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Home / Mumbai News / Reimagining BMC’s budget for 2018-19

Reimagining BMC’s budget for 2018-19

mumbai Updated: Feb 03, 2018 00:34 IST
Srikanth Viswanathan
Srikanth Viswanathan
Hindustan Times
The MCGM has a balance sheet size in excess of Rs1,00,000 crore as at 31 March 2016.
The MCGM has a balance sheet size in excess of Rs1,00,000 crore as at 31 March 2016.(Satyabrata Tripathy/HT Photo)

Mumbaiites don’t really care about the MCGM’s budget. But we really can’t blame them for it. There is such little information about it and the information is so hard to read and understand. Uploading stodgy PDF documents on websites no longer counts as making information available. Yet, MCGM’s latest budget presented yesterday at Rs27,000 crore can be reimagined in so many ways to really make it matter to Mumbaiites and to Mumbai.

Imagine if Mumbaiites had a chance to vote on MCGM’s budget and give their inputs into it. Hard copy forms in ward offices, an online form on its website, a mobile app or a feature on the existing Aaple Sarkar app, and a campaign for two months during December and January, urging citizens to send in their inputs and votes for their neighbourhood works and budgets are all easily doable and bring many benefits. It will get citizens to take active ownership of their neighbourhoods, signal citizen priorities to the MCGM facilitating better resource allocation between localities and sectors, and above all build greater trust between Mumbaiites and the MCGM. Neighbouring Pune sets aside monies for citizen inputs and even discloses that separately in its annual budget.

Imagine if the MCGM’s Budget came along with a Performance Report on the current year. Further imagine if all Mumbaiites received its quarterly performance report as its rightful shareholders, and attend townhall meetings to discuss the same.

How was money spent in 2017-18, how many citizens benefitted from what spends, how many kms of roads were laid, how many kms of storm water drains were cleaned vs what was targeted, what new assets were created and what was the citizen feedback on them, what were the actual service levels achieved on water supply, solid waste management, sanitation etc., which neighbourhoods got what allocations for what purpose? What really was the MCGM’s performance quarter on quarter last year both in terms of finances and operations? Isn’t this what Mumbaiites wish to know, rather than a stolid listing of where money is proposed to be allocated next year with no reference to how it was spent last year and what was achieved with it?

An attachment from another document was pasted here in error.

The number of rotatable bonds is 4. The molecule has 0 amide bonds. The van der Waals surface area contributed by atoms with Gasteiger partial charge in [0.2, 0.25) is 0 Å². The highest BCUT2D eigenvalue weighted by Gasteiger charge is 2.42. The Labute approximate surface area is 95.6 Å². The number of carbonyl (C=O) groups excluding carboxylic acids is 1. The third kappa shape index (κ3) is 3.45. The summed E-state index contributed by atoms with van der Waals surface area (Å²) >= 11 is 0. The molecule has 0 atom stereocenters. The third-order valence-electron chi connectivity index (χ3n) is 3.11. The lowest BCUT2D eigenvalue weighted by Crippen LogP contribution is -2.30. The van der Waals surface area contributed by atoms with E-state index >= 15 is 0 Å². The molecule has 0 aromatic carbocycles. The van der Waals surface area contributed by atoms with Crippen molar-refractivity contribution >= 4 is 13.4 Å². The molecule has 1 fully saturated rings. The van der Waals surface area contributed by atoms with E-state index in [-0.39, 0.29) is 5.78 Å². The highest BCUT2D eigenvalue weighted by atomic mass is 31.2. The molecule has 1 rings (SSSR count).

Imagine if the best financial minds in Mumbai are able to work with the MCGM to improve its financial performance. The MCGM has a balance sheet size in excess of Rs1,00,000 crore as at 31 March 2016. Equity analysts in Mumbai who volunteered their time to produce an “equity analyst report” of sorts for MCGM, estimate that assuming a haircut of 30%, the MCGM could raise funds via municipal bonds in excess of Rs70,000 crore. But they also see very slow conversion of capital work in progress (CWIP) into fixed assets, with over Rs 23,000 crore (21% of total assets) reflecting as CWIP.

They raise a red flag on its outstanding receivables of over Rs11,000 crore. In their report, these Mumbaiite volunteers recommend that the MCGM publish quarterly/half yearly financial results, make its financials more reader-friendly and citizen-friendly, and empanel a reputed CA firm to audit its financials and publish them by 30 September each year. Mumbai boasts of some of the world’s best financial minds as its citizens. If the MCGM reaches out to them, it can transform itself into one of the world’s best financially governed municipalities.

Imagine if the MCGM puts out on its website (and mobile app) all its spends online in a format that is easy to read, understand and search, by street, by tender, by contract, and by contractor with actual and estimated dates and costs. After all, there is nothing in the MCGM’s affairs that needs to be confidential.

No foreign policy, no strategic military affairs, no nuclear secrets. All its affairs and spends have to do with delivering infrastructure and services directly to citizens.

All of the above four initiatives are fully feasible to implement within one financial year, so as to completely reimagine the MCGM’s Budget 2019-20. The cynicism and the lack of trust between Mumbaikars and the MCGM can easily bloom into a love story. Just imagine.

Srikanth Viswanathan, CEO, Janaagraha Centre for Citizenship and Democracy